Is your business reactive or proactive?

It’s a frantically busy time for agents right now. Great, says Nathan Emerson – but don’t trample your vendors in the rush to complete a sale…

Link to Mentoring featureSales are happening, pipelines are growing but taking longer to exchange and complete. The risk for an estate agency business owner is therefore also growing. Fall through rates inevitably are under close scrutiny as more and more resource is being targeted at driving through existing sales to completion.

So, sales negotiators are focusing on every opportunity and are remarkably busy selling, sales progressors are busy chasing sales. Managers and valuers are busy converting every opportunity on the market, the desire for new listings insatiable and everyone is quite rightly shouting very loud about it. We are busy! Fantastic! A perfect storm – houses come on, they sell, and the pipeline grows.

However, as we all know the eye of the storm is renowned as a calm and tranquil place, yet for some the centre of the storm could get quite unsteady.

Managing vendor expectations

Pre lockdown, many vendors accepted that it may take a moderate amount of time to sell a property, many even appreciate they may not even sell. This however has changed in many circumstances. As agents boast about how many they are selling, and people clearly see the market busy, the tolerance from some vendors is wearing increasingly thin.

They are now expecting activity and results in a noticeably short space of time, if not immediately despite agents only recently re-engaging teams full time and now heading back into further restrictions.

The increasingly desperate rush for transactions to be completed within the Stamp Duty window will only increase this pressure as the deadline to agree a sale actually approaches faster than we think.

The Stamp Duty window has created environments whereby prices have even been artificially increased as a result. This could then cause pricing issues and market slowdowns once the Stamp Duty holiday subsides with vendors expectations unrealistically raised.

Withdrawal rates and complaints are in many cases starting to rise as vendors begin to lose patience at not having sold and start to look at changing agents.

The problem with this is three-fold, firstly we forget it actually costs both time and money to acquire a listing – agents do not know how much it actually costs and if you did the calculation you may make different decisions. Secondly if you do not offer good service and deliver results then this creates more people who do not rate your service.

Thirdly, it is well known that the second agent can be the selling agent and as you go through a process of pre-marketing at too high a price to prove it cannot be sold at that level, to then give a frustrated vendor who will do anything to sell, to a competitor. They listen to the new agent’s advice; reduce the price and bingo you inadvertently make your competitor stronger.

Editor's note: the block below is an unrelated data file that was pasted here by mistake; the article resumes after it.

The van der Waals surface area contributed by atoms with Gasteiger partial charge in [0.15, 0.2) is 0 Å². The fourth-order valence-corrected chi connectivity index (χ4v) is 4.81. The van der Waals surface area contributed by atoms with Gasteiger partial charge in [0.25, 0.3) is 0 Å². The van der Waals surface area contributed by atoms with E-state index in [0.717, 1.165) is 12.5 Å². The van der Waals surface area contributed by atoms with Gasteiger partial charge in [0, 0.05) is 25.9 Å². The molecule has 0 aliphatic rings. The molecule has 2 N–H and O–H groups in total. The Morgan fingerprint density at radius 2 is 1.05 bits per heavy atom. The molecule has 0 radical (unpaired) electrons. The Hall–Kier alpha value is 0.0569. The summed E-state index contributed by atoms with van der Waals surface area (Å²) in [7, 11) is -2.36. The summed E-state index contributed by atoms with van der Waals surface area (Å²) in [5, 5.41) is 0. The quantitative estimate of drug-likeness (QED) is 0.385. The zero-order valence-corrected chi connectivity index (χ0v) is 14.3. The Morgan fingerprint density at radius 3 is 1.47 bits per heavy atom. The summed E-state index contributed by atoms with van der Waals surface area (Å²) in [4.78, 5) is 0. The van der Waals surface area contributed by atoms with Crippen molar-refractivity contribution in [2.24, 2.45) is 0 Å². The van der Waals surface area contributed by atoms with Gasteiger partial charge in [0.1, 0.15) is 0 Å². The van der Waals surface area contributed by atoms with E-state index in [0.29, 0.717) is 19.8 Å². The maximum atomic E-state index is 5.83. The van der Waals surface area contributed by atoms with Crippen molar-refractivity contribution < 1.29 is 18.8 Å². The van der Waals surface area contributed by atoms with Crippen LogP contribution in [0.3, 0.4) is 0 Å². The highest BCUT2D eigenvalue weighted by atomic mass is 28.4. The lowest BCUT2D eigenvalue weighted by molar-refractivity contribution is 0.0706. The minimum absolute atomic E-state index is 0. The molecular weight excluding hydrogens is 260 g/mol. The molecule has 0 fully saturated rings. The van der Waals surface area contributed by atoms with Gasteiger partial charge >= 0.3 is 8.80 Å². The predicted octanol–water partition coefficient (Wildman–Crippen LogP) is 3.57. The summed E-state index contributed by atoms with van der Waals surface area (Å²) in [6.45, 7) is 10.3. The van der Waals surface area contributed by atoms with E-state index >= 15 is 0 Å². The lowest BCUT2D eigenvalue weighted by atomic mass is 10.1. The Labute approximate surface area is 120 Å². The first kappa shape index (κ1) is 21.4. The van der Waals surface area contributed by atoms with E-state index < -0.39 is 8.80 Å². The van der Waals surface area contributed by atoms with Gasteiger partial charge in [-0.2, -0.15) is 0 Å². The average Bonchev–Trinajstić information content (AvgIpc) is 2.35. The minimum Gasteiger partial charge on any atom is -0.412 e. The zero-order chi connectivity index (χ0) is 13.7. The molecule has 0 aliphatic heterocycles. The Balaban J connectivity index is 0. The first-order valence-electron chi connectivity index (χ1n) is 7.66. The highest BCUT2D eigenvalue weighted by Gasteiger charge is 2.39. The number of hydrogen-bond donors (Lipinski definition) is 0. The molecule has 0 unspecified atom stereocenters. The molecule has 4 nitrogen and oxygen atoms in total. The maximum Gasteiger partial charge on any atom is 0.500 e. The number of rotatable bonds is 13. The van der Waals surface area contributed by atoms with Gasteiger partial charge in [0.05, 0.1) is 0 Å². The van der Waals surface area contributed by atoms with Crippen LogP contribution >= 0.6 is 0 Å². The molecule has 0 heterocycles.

Vendor management is one of the most important parts of the journey and it is area which when we come under pressure we will often neglect, jumping instead for the instant deal. Managing expectations has always been a challenging point for many agencies. Reacting constantly to the deluge of activity means several clients were finding it increasingly difficult to keep on top of things. Less successful competitors now starting to raise the pressure further and take properties away from them. Properties they had spent considerable time and money listing and marketing.

“We are too busy!” “I have not got time!” – words I hear every day and justifiably in their minds, but sometimes this is because they have slipped into running a reactive business rather than a proactive business.

Complaining vendors

The biggest complaint from most vendors is lack of contact and having to make a reactive update call from an unsold, frustrated, concerned or even complaining vendor will often take you at least 20 minutes or so to appease them, justifying what you have done and then the promises you make to rectify the issue and get the house sold which then takes even more time.

Like many things in life a large part of the answer can actually be amazingly simple.

I asked them to diarise three slots to a maximum of 10 minutes in the office diary as a recurring appointment every day and make a simple commitment to religiously make three targeted vendor update calls a day of just five or six minutes a time.

That is just one phone call per staff member per day in the average sales office in less time than it takes to make a cup of tea, which, if applied religiously, is actually enough to control and manage your live stock in an effective manner.

They would now be updating each vendor with a proactive, prepared, and controlled call and updating all of their live current stock every seven to ten days, reducing the requirement for additional work, reducing the stress and affording the opportunity to buy the time needed to make good on the investment they have already made.

When things get busy it’s easy to let the foundations of your business fall, and the desire to chase every new scrap of business overrides all sense of control.

Sometimes ploughing and planting the field at your feet brings greater returns than chasing the crock of gold at the end of the rainbow…


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